Effect of Renal Dysfunction on Risk of Sudden Cardiac Death in Patients with Hypertrophic Cardiomyopathy.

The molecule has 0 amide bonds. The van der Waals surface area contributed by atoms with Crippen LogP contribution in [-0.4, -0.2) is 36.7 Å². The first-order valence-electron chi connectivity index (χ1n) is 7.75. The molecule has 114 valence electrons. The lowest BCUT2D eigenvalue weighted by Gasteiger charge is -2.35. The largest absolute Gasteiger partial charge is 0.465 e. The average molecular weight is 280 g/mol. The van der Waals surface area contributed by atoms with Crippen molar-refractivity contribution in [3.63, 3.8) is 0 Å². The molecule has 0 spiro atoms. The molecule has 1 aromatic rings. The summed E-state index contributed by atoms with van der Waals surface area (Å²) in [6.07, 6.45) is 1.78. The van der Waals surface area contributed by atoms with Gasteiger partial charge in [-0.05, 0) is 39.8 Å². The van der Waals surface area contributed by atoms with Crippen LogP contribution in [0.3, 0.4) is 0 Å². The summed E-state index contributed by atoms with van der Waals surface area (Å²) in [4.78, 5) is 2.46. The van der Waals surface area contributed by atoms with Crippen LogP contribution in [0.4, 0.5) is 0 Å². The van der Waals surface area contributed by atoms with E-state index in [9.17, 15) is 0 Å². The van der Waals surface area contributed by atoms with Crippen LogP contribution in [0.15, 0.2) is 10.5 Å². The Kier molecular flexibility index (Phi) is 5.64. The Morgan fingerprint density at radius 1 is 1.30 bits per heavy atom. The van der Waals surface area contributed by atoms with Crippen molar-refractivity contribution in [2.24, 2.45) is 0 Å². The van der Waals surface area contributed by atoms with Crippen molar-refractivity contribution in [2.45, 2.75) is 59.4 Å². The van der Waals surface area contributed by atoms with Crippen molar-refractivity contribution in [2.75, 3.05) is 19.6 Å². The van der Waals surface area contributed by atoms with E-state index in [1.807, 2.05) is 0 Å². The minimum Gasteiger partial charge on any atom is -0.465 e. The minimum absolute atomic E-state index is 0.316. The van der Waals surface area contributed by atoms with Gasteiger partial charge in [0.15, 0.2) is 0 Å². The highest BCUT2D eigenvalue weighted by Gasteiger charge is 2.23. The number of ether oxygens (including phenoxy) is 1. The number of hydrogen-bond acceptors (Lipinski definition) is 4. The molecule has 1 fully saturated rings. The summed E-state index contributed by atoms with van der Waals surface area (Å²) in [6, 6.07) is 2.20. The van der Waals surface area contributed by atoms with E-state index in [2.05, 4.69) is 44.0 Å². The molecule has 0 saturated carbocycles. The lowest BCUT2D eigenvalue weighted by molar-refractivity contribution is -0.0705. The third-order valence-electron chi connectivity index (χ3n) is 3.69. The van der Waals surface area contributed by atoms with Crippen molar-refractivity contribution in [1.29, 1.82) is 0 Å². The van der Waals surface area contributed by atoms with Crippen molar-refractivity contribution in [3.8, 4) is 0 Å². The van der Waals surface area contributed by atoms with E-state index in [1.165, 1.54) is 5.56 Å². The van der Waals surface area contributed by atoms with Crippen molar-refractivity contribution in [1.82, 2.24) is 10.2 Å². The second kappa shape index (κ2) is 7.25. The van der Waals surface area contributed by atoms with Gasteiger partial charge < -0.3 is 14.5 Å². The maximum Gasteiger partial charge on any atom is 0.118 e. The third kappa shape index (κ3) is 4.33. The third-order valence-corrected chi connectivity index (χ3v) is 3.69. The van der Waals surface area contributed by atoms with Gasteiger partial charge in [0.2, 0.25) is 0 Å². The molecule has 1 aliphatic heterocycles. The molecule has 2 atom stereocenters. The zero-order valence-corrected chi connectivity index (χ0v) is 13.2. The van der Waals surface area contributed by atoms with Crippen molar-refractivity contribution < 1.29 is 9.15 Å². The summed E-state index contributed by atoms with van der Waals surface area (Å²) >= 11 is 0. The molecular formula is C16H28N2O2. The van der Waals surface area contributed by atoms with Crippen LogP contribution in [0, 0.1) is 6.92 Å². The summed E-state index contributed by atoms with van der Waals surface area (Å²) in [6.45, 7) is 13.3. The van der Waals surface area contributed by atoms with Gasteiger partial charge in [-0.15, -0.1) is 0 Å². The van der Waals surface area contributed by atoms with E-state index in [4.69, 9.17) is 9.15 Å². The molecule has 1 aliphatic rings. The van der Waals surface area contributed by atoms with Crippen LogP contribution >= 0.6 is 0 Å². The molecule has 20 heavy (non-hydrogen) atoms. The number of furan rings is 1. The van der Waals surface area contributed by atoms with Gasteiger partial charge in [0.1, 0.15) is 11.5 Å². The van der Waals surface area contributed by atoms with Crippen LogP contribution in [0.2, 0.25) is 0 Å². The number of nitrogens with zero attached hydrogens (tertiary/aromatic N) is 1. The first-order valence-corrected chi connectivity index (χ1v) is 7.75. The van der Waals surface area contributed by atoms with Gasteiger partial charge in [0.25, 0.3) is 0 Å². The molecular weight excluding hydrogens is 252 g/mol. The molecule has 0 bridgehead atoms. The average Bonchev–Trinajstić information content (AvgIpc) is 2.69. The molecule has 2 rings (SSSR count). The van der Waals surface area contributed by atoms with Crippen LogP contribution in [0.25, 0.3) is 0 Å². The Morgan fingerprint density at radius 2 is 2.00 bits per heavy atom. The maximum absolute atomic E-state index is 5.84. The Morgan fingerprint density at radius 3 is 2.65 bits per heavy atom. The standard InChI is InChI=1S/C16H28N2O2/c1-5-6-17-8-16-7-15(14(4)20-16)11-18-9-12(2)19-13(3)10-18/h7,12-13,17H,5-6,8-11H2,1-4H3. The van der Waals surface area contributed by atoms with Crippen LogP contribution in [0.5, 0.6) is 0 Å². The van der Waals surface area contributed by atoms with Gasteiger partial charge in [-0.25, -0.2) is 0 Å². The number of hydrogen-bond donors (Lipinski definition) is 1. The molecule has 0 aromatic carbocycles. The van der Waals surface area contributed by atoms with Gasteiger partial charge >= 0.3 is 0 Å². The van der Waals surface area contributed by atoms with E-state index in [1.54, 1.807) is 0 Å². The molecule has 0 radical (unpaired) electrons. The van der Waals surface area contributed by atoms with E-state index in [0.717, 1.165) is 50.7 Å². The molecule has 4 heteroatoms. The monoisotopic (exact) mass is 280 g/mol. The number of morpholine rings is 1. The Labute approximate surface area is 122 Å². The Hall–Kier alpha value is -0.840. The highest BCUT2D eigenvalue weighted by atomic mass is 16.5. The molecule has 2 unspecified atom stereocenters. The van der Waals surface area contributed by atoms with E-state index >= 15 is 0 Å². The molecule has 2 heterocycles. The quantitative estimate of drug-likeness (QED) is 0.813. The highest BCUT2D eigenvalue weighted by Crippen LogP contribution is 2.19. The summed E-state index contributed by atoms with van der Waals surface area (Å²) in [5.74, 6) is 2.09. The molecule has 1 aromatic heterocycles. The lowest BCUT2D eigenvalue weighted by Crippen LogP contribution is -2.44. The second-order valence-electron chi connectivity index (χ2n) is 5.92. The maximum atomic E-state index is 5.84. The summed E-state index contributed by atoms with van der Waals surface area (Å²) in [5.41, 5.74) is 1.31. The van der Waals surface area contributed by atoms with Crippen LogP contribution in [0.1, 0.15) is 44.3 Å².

Renal dysfunction is a known risk of sudden cardiac death in patients with ischemic heart disease. However, the association between renal dysfunction and sudden death in hypertrophic cardiomyopathy (HC) patients remains unknown. This study investigated the significance of an impaired renal function for the sudden death risk in a cohort of patients with HC. We included 450 patients with HC (mean age 52.9 years, 65.1% men). The estimated glomerular filtration rate (eGFR) was evaluated at the time of the initial evaluation. Renal dysfunction was defined as an eGFR <60 mL/min/1.73 m2. Renal dysfunction was found in 171 patients (38.0%) at the time of enrollment. Over a median (IQR) follow-up period of 8.8 (5.0-12.5) years, 56 patients (12.4%) experienced the combined endpoint of sudden death or potentially lethal arrhythmic events, including 20 with sudden death (4.4%), 11 resuscitated after a cardiac arrest, and 25 with appropriate implantable defibrillator shocks. Patients with renal dysfunction were at a significantly higher risk of sudden death (Log-rank p =0.034) and the combined endpoint (Log-rank p <0.001) than patients without renal dysfunction. After adjusting for the highly imbalanced baseline variables, the eGFR remained as an independent correlate of the combined endpoint (adjusted hazard ratio: 1.24 per 10 ml/min decline in the eGFR; 95% confidence interval 1.04-1.47; p =0.013). In conclusion, an impaired renal function may be associated with an incremental risk of sudden death or potentially lethal arrhythmic events in patients with HC.